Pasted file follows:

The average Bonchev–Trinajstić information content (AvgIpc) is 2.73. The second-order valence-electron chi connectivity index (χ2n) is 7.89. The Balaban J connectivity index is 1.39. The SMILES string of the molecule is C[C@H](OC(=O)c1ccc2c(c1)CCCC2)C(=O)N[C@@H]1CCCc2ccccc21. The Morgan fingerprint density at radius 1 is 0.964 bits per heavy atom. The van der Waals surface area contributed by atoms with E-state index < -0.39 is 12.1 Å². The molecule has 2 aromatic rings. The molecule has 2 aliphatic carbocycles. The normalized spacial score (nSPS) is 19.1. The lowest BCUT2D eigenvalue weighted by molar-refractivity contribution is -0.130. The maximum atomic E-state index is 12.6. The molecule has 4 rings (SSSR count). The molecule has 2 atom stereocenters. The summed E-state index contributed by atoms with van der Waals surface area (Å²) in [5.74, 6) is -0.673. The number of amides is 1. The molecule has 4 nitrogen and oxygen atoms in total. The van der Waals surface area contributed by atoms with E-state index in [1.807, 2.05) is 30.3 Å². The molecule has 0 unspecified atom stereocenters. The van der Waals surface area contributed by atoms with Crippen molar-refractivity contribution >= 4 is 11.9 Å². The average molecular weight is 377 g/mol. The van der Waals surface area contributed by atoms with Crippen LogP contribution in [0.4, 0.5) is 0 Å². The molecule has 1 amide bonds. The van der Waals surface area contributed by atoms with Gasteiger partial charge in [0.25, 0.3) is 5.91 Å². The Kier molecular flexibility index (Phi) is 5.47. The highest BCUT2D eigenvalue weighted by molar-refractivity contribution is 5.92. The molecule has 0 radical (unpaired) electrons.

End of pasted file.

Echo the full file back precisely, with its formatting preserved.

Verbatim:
The average Bonchev–Trinajstić information content (AvgIpc) is 2.73. The second-order valence-electron chi connectivity index (χ2n) is 7.89. The Balaban J connectivity index is 1.39. The SMILES string of the molecule is C[C@H](OC(=O)c1ccc2c(c1)CCCC2)C(=O)N[C@@H]1CCCc2ccccc21. The Morgan fingerprint density at radius 1 is 0.964 bits per heavy atom. The van der Waals surface area contributed by atoms with E-state index < -0.39 is 12.1 Å². The molecule has 2 aromatic rings. The molecule has 2 aliphatic carbocycles. The normalized spacial score (nSPS) is 19.1. The lowest BCUT2D eigenvalue weighted by molar-refractivity contribution is -0.130. The maximum atomic E-state index is 12.6. The molecule has 4 rings (SSSR count). The molecule has 2 atom stereocenters. The summed E-state index contributed by atoms with van der Waals surface area (Å²) in [5.74, 6) is -0.673. The number of amides is 1. The molecule has 4 nitrogen and oxygen atoms in total. The van der Waals surface area contributed by atoms with E-state index in [1.807, 2.05) is 30.3 Å². The molecule has 0 unspecified atom stereocenters. The van der Waals surface area contributed by atoms with Crippen molar-refractivity contribution >= 4 is 11.9 Å². The average molecular weight is 377 g/mol. The van der Waals surface area contributed by atoms with Crippen LogP contribution in [0.4, 0.5) is 0 Å². The molecule has 1 amide bonds. The van der Waals surface area contributed by atoms with Gasteiger partial charge in [0.25, 0.3) is 5.91 Å². The Kier molecular flexibility index (Phi) is 5.47. The highest BCUT2D eigenvalue weighted by molar-refractivity contribution is 5.92. The molecule has 0 radical (unpaired) electrons.